Here is part of a Malagasy tale which is several hundred years old: it is part of the Ibonia, an epic Malagasy poem told in various forms across Madagascar. The Ibonia is like Homer‘s epic poem the Odyssey for the people of Madagascar. One could say that it is the story of creation. You can find more about it here.
Ibonia and Joy-Giving Girl stayed married about ten years. About three years before his death, he gave his will to his father and mother, his wife and children, and all the people in an around Long-Standing. He said, “This I declare to you: soon I am to return to the place of lying down.’ Close at hand is the day when Ibonia will be removed, and Inabo [another of his names] will go the way of all those whose doors face west [the dead]. That is a fate to take down one’s manhood. For to the earth we return and lie in state. Inabo is not to be buried to rot; he is to be planted to grow — to die by day and live by night.
“I declare that Inabo’s return is coming. These then are the orders I leave you.
“The first and most important thing is marriage.
If you are a prince,
if you are a ruler,
if you are a governor,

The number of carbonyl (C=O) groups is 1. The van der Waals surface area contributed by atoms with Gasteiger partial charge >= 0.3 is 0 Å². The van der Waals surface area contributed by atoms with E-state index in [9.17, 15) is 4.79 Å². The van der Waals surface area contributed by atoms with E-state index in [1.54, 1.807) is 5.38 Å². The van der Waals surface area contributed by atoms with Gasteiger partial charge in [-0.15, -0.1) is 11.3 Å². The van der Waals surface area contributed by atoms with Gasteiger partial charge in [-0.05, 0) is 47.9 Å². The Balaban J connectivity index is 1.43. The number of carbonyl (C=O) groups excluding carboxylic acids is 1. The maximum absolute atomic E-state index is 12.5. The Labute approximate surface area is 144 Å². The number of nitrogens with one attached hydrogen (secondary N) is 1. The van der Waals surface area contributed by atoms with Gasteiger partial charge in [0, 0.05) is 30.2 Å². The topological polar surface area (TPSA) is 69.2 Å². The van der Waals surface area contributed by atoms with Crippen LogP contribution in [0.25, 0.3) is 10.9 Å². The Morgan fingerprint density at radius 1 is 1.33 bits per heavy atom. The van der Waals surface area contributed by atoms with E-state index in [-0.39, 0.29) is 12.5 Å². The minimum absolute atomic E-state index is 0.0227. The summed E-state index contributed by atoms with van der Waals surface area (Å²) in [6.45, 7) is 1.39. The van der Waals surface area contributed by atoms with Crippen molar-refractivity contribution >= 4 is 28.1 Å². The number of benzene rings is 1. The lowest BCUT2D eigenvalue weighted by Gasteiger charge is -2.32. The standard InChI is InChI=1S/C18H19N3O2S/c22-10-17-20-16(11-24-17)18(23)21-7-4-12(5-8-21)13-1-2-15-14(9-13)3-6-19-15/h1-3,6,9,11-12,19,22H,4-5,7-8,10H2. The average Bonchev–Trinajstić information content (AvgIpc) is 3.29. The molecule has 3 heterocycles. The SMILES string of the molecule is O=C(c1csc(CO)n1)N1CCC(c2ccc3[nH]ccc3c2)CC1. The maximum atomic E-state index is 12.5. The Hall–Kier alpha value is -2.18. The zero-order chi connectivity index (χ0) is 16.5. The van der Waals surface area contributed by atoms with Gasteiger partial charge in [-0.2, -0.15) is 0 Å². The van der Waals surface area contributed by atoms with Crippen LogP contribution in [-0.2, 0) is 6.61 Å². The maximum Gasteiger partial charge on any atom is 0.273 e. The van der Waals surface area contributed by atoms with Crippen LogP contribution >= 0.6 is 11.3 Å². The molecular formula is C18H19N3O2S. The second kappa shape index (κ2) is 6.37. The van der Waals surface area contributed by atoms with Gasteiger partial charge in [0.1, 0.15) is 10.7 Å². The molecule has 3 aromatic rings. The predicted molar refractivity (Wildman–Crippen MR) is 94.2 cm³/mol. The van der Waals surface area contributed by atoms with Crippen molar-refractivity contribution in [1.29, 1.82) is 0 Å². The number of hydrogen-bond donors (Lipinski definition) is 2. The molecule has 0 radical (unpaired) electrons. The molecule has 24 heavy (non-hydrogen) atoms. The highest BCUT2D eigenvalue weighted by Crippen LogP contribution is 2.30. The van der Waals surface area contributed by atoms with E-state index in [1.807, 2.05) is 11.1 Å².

if you are a spokesman,
do not untie the bonds of marriage.
The road of marriage is binding even unto death.
Do not divide it.”
(This admonition, they say, strengthened people’s marriages.)
“Second: listen. I shall change my name, for one’s name on earth does not got back to heaven. Before the lord of heaven all things are new. My grandfather is holy. These will be my names:
Now, listen, all of you.
When there is thunder,
when the skies weep,
and when the rain falls,
lament, O Beautiful-Rich,
for that will be your son,
whose footsteps deafen even the distant.”
(That, they say, was the first time it was said, “It is a bad day for old women,” when it thunders.)
And when the three years had passed — Ibonia had said, “I will die when three years have passed” — then he died.